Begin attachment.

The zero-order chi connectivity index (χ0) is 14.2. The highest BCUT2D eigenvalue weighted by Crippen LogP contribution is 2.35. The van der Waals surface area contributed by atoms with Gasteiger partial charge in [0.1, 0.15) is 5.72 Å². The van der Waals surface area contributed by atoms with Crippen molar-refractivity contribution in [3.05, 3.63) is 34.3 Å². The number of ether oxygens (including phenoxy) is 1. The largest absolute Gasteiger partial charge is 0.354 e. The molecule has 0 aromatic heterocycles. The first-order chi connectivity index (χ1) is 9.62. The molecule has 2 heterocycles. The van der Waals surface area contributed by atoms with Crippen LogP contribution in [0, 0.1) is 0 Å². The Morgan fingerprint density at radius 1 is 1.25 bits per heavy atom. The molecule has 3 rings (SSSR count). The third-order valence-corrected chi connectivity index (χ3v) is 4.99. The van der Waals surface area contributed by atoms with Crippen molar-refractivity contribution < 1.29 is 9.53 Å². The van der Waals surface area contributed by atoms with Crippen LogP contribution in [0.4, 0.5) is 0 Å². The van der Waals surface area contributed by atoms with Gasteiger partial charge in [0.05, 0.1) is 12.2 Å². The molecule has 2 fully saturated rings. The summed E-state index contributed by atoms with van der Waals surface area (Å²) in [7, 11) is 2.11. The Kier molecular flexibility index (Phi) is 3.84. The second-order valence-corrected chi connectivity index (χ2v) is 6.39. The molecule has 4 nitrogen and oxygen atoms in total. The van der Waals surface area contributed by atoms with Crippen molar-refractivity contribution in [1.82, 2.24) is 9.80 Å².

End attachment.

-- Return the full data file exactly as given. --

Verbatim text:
The zero-order chi connectivity index (χ0) is 14.2. The highest BCUT2D eigenvalue weighted by Crippen LogP contribution is 2.35. The van der Waals surface area contributed by atoms with Gasteiger partial charge in [0.1, 0.15) is 5.72 Å². The van der Waals surface area contributed by atoms with Crippen molar-refractivity contribution in [3.05, 3.63) is 34.3 Å². The number of ether oxygens (including phenoxy) is 1. The largest absolute Gasteiger partial charge is 0.354 e. The molecule has 0 aromatic heterocycles. The first-order chi connectivity index (χ1) is 9.62. The molecule has 2 heterocycles. The van der Waals surface area contributed by atoms with Crippen LogP contribution in [0, 0.1) is 0 Å². The Morgan fingerprint density at radius 1 is 1.25 bits per heavy atom. The molecule has 3 rings (SSSR count). The third-order valence-corrected chi connectivity index (χ3v) is 4.99. The van der Waals surface area contributed by atoms with Crippen molar-refractivity contribution < 1.29 is 9.53 Å². The van der Waals surface area contributed by atoms with Crippen LogP contribution in [0.4, 0.5) is 0 Å². The van der Waals surface area contributed by atoms with Gasteiger partial charge in [0.05, 0.1) is 12.2 Å². The molecule has 2 fully saturated rings. The summed E-state index contributed by atoms with van der Waals surface area (Å²) in [7, 11) is 2.11. The Kier molecular flexibility index (Phi) is 3.84. The second-order valence-corrected chi connectivity index (χ2v) is 6.39. The molecule has 4 nitrogen and oxygen atoms in total. The van der Waals surface area contributed by atoms with Crippen molar-refractivity contribution in [1.82, 2.24) is 9.80 Å².